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Are you facing up to stress in your profession?
The phrase about the cobbler’s children being the worst shod sprung to mind when I saw a recent report from LawCare, a Scottish based confidential help service to the legal profession. They have recorded a 70% rise in calls over the last two years! Why does this matter? If these figures are an indicator of what is happening across the UK, then it means that there is a significant cost to the individuals and the practices. Additionally, there are potential legal implications for the partners and seniors as recent amendments to the Health and Safety at Work and amendments to the Disability Discrimination Act now incorporate stress related issues more comprehensively. Those who are running practices have a duty of care to the staff in the same way as directors in industry.
Let us look at some of the figures in more detail. Last year saw a 27% rise in calls from across the UK where many in the legal profession did not even know of LawCare. Over 2/3 of the calls relate to depression and stress with a further 20% to do with alcohol problems (which are frequently a symptom of stress.) Most of the remainder were about bullying in the workplace, with a large number of these calls coming from female assistant solicitors. The distribution of levels was also enlightening, with partners accounting for over 25% and assistant solicitors just under 25%.
Looking at these does raise questions about how deep the problem really is. Many people in our society are reluctant to admit to these kinds of issues, those calling will be the tip of the iceberg. So it would seem that there may be a real problem. Why is this happening? There could be many reasons, starting with the on-going commercial pressures, the changes in competitive forces within the sector and also the lifestyle of the 21st Century. These combine to raise pressure levels and many firms have a culture of “pull your socks up” or “just get on with it”. The leadership style and culture within firms may not be as supportive as it could be and if the seniors are feeling stressed they will not be the best role models!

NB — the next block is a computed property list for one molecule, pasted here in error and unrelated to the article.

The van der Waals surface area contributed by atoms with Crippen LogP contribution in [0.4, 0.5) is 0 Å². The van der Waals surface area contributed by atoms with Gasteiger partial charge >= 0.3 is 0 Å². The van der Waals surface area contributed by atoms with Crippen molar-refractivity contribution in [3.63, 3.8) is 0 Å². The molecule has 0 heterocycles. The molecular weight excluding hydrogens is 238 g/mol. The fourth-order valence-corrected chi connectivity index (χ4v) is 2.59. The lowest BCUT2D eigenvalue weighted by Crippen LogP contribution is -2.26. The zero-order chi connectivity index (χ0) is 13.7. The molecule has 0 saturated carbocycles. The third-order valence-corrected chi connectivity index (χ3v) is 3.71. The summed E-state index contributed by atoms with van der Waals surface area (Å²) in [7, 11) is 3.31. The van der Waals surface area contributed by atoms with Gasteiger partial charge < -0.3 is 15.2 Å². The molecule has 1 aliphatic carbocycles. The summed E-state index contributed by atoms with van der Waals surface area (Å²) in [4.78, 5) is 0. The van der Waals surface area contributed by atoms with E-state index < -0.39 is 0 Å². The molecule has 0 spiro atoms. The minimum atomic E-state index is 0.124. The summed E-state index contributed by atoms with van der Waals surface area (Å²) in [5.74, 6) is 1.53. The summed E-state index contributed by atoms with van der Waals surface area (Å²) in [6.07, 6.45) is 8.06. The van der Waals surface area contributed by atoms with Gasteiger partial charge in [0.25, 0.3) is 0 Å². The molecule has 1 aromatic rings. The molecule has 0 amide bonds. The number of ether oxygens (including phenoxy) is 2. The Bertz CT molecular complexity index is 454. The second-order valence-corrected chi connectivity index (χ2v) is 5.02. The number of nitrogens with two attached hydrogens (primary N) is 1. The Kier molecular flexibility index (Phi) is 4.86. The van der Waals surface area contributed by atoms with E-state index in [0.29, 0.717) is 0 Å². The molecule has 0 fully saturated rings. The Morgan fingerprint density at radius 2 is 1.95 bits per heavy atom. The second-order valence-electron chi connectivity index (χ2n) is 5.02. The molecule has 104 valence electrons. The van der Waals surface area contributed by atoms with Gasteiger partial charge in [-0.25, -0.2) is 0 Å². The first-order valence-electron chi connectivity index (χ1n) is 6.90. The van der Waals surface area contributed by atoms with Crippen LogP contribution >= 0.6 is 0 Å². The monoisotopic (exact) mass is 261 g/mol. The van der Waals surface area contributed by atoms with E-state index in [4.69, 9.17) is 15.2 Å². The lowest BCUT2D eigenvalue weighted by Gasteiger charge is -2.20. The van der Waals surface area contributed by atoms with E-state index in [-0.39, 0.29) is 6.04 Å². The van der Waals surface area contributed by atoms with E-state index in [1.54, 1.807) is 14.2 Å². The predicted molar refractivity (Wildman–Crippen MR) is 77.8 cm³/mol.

What are the consequences of ignoring these figures and the trends behind them? Apart from the duty of care aspect, there are some serious commercial realities to face! Several of these are likely to occur:
- Levels of commitment to work
- Performance and productivity diminish
- Absence levels increase
- Presenteeism, ie, they are present but not able to do much
- Staff turnover increases
- Client service levels suffer with ensuing problems
- Quality of work
- Problems attracting the right staff
- Reputation of the firm suffers
- Risk of litigation
Once these begin to occur, they are likely to spread! Failure to address them, to assess the risks to the firm and the people can make you liable. It can also affect the viability of the firm too.
The Health and Safety executive have a set of six management standards which provide some key areas to manage to help to reduce work-related stress. These are:
- Demands – This includes areas such as workloads, work patterns and the work environment.
- Control – How much say an individual has in the way they do their work.
- Support – Covers the encouragement, resources, guidance provided by the firm, line management (and partners) and colleagues.
- Relationships – Promoting a positive working environment, avoiding interpersonal conflict and dealing with unacceptable behaviour.
- Role – Ensuring people understand their role (and responsibilities) within the firm and that they do not have conflicting roles. This means more than just having a job description!